Dominant in the urban sociology literature on immigrant incorporation is the role of ethnic enclaves – ethnic neighborhoods that provide a “port of entry” or “context of…
Dominant in the urban sociology literature on immigrant incorporation is the role of ethnic enclaves – ethnic neighborhoods that provide a “port of entry” or “context of reception” and help facilitate incorporation in the host society by generating informal resources, networks, and institutions that provide linguistic and cultural services and products (Portes & Rumbaut, 1990). While New York City's stature as a global city is replete with nostalgia about historic ethnic immigrant neighborhoods, contemporary immigrant settlement is once again transforming urban landscapes not only by renewing enclave formations but by creating numerous multiethnic, multiracial neighborhoods (Hum, 2004). As often cited, in no other historic period has New York City received as diverse a range of people from all over the world – certainly, this diversity is reshaping local neighborhood landscapes.
New York City’s status as a majority “minority” city is reflected in many local neighborhoods that exemplify the racial and ethnic diversity of the urban landscape in the 21st century. In this quintessential immigrant city, the relative share of foreign-born has reached levels not seen since the historic immigrant wave at the turn of the last century (Foner, 2000; Scott, 2002). While “all the nations under heaven” are represented among old and new New Yorkers, researchers find that patterns of residential segregation persist and in fact, have worsened especially for African Americans (Beveridge, 2001; Logan, 2001). The racial balkanization of New York City, however, is tempered by the expansion of “polyethnic” or “global” neighborhoods. These racially and ethnically diverse neighborhoods are found throughout New York City but their concentration in the borough of Queens is notable. Moreover, the magnitude of ethnic diversity in these neighborhoods has “no parallel in previous waves of immigration” (Foner, 2000, p. 58).
Some chapters provide us with a snapshot (intentional) of ethnic community across the city. Others look closely at a particular place. Still others look across the whole ethnic landscape of the city. Neither individually nor as a whole collection do they form a complete picture. But perhaps because they are so eclectic maybe they form a challenge to urban sociology to exam not just macro level change in urban form and metropolitan space, but to apply other methodologies to better understand the increasingly complex, unfocused mosaic of social worlds in the American city.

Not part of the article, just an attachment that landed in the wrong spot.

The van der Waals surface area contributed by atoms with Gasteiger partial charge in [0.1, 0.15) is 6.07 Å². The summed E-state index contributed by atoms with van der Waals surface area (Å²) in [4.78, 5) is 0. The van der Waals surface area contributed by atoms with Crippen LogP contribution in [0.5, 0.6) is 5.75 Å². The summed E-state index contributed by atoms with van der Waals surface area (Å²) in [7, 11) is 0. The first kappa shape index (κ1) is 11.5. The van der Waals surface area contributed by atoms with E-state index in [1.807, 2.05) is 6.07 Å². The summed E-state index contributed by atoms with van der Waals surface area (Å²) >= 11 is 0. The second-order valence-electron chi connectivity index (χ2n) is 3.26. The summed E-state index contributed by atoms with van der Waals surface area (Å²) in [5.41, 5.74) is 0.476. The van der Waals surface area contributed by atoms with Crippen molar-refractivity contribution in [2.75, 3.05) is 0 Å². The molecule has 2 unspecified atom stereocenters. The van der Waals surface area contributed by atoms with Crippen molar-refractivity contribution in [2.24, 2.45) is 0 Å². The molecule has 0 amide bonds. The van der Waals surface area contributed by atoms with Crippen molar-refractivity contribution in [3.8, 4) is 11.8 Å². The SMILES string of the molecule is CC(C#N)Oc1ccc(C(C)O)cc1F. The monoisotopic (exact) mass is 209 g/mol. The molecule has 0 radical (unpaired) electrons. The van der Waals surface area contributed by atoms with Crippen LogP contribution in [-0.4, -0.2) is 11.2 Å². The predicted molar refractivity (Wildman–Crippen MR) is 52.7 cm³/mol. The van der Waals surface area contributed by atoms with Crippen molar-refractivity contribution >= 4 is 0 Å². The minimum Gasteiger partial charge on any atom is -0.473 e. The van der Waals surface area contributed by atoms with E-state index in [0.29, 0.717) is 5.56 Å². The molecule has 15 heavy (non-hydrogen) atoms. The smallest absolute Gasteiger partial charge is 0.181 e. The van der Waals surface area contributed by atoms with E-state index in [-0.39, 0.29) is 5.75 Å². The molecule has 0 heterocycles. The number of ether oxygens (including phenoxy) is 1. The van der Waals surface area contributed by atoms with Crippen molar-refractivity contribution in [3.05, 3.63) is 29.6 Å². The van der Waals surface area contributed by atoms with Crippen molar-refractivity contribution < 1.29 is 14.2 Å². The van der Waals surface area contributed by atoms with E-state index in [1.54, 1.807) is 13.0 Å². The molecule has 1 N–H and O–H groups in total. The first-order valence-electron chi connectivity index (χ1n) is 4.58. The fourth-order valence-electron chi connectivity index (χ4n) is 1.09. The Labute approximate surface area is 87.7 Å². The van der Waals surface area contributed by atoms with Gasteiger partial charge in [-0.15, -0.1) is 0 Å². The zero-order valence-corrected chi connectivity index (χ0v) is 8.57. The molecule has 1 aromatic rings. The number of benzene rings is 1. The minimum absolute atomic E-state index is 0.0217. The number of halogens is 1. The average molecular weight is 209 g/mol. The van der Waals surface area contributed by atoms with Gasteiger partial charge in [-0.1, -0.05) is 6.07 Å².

Volume eight of Research in Urban Sociology focused on race and ethnicity in New York City. Our original idea when planning that volume was to contrast the ethnic landscape of New York City with that of Los Angeles, and to suggest that while the outpouring of studies from the Los Angeles School proclaims that Los Angeles is different from other cities – and thus is a signifier of the metropolis of the future – the creation of new ethnic landscapes is hardly limited to Los Angeles. Indeed, there is a rich history of both older and newer scholarship concerning ethnic communities in New York City, and we sought to update both the research and to offer a point of comparison between the studies of Los Angeles and other cities.
Examines the demographic transformation of Orange County, Los Angeles, USA and the designation of districts known as Little Saigon and Koreatown. Contends that Orange…
Examines the demographic transformation of Orange County, Los Angeles, USA and the designation of districts known as Little Saigon and Koreatown. Contends that Orange County is fifth in the USA for fastest growing Asian communities. Uses a comparative social ecology approach to show how Koreans and Vietnamese have managed to establish their ethnic communities. Finally discusses the challenges faced in sustaining their communities, given the resistance from Anglo residents for “foreigners”.